Not just a reference to it but the episode itself, and one whose origin was a Woolrich tale I had never known was adapted for TV. It’s available on DVD (SUSPENSE: THE LOST EPISODES, COLLECTION 3) and on YouTube to boot.

   “Goodbye, New York” was based on the first-rate Woolrich story of the same name (Story Magazine, October 1937). A Web write-up of the DVD describes it as evoking a mood of “grim…noir-esque despair,” which certainly makes it sound faithful to its source. Meg Mundy starred in the 30-minute drama, which featured Gage Clarke, Philip Coolidge and an unbilled Ray Walston.

   Like 90-odd other SUSPENSE episodes, it was directed by Robert Stevens (1920-1989), who later helmed dozens of filmed episodes of ALFRED HITCHCOCK PRESENTS. (Stevens died in his late sixties after being robbed and beaten by unknown assailants.) As shown on YouTube the episode doesn’t include an air date, but according to other Web sources it was the pilot for the series, broadcast on January 6, 1949, which apparently means that it’s the earliest TV version of any Woolrich tale.

   YouTube claims that Woolrich’s story was also the basis for the 1952 Hollywood feature BEWARE, MY LOVELY, starring Robert Ryan and Ida Lupino, but this is flat-out wrong; the literary source for that picture was Mel Dinelli’s “The Man” which, funnily enough, also first appeared in Story Magazine (May-June 1945).

   Here’s your homework assignment: When you’ve finished reading this column, watch the YouTube video and see if you agree that perhaps the earliest contribution to TV noir has been unearthed.

   If you have it handy you might want to read the Woolrich story too. It closes with lines that come as close as anything to capturing his world in a few words. “Two doomed things, running away. From nothingness, into nothingness….Turn back we dare not, stand still they wouldn’t let us, and to go forward was our destruction at our own hands.”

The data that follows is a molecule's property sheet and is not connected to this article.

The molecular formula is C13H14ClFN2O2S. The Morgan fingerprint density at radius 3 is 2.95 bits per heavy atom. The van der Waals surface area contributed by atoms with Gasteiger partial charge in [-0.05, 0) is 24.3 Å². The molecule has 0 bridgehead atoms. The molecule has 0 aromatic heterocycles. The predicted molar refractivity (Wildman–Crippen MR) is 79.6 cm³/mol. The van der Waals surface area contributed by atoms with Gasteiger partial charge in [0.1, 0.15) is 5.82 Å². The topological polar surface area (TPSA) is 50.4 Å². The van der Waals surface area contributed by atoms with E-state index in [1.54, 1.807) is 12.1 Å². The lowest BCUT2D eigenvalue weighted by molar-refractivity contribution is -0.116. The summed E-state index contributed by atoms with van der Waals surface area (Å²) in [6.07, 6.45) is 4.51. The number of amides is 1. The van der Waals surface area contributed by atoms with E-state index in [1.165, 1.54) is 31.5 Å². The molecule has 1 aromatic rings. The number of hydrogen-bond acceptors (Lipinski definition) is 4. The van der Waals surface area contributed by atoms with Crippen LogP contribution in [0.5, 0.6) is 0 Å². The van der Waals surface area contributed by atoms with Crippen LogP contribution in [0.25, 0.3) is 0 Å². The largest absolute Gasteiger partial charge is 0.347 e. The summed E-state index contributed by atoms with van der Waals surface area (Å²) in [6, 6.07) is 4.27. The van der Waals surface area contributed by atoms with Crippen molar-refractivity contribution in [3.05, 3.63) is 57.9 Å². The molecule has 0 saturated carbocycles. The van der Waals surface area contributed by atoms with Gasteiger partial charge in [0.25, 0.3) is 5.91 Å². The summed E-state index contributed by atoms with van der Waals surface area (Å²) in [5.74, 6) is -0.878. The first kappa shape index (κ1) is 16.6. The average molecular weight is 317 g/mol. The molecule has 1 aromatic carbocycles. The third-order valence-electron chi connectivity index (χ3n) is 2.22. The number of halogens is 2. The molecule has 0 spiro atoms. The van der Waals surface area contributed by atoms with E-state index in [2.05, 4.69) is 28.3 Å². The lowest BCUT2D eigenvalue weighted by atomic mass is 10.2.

There’s just space for a couple of bits of information that I promised to include this month, dealing with adaptations of John Dickson Carr for 60-minute broadcasts during the golden age of live teledrama. The first of these was seen on the CBS anthology series STUDIO ONE the night of January 7, 1952. “The Devil in Velvet” was directed by Paul Nickell from a teleplay by Sumner Locke Elliott based on Carr’s 1951 historical thriller of the same name. The stars were Whit Bissell, Phyllis Kirk and Joan Wetmore.

   Apparently there were no more hour-long Carr adaptations until more than six years later when another CBS anthology series presented a version of by far the best known and most popular Carr radio play, “Cabin B-13″ (CLIMAX!, June 26, 1958). Shortly after a newlywed couple board a luxury liner for their honeymoon cruise, the man vanishes along with the fortune his wife gave him as a wedding present.

   She reports his disappearance to the captain and is told that there’s no record of either herself or her husband as passengers and that what she claims to have been their cabin doesn’t exist. Heading the cast were Barry Sullivan (Dr. Edwards), Kim Hunter (Ann Brewster), Alex Nicol (Robert Brewster), Hurd Hatfield (Morini) and Sebastian Cabot (Capt. Wilkins). The original Carr radio play is easily available both in audio and script form.


   Apparently the last hour-long live Carr adaptation on American TV was aired on NBC’s DOW HOUR OF GREAT MYSTERIES, a short-lived series that aired once a month for seven months during the last year of the Eisenhower administration, by which time live TV drama was pretty much dead.

   Second of the seven episodes was “The Burning Court” (April 24, 1960). The adaptation of Carr’s classic 1937 novel of the same name was by Audrey and William Roos, who were well known for collaborating on whodunits as Kelley Roos. Paul Nickell once again directed. The cast boasted four top names: Barbara Bel Geddes (Marie Stevens), Robert Lansing (Edward Stevens), George C. Scott (Gordon Cross), and Anne Seymour (Mrs. Henderson).

   I can’t remember a thing about this show, probably because I was watching MAVERICK or something that night.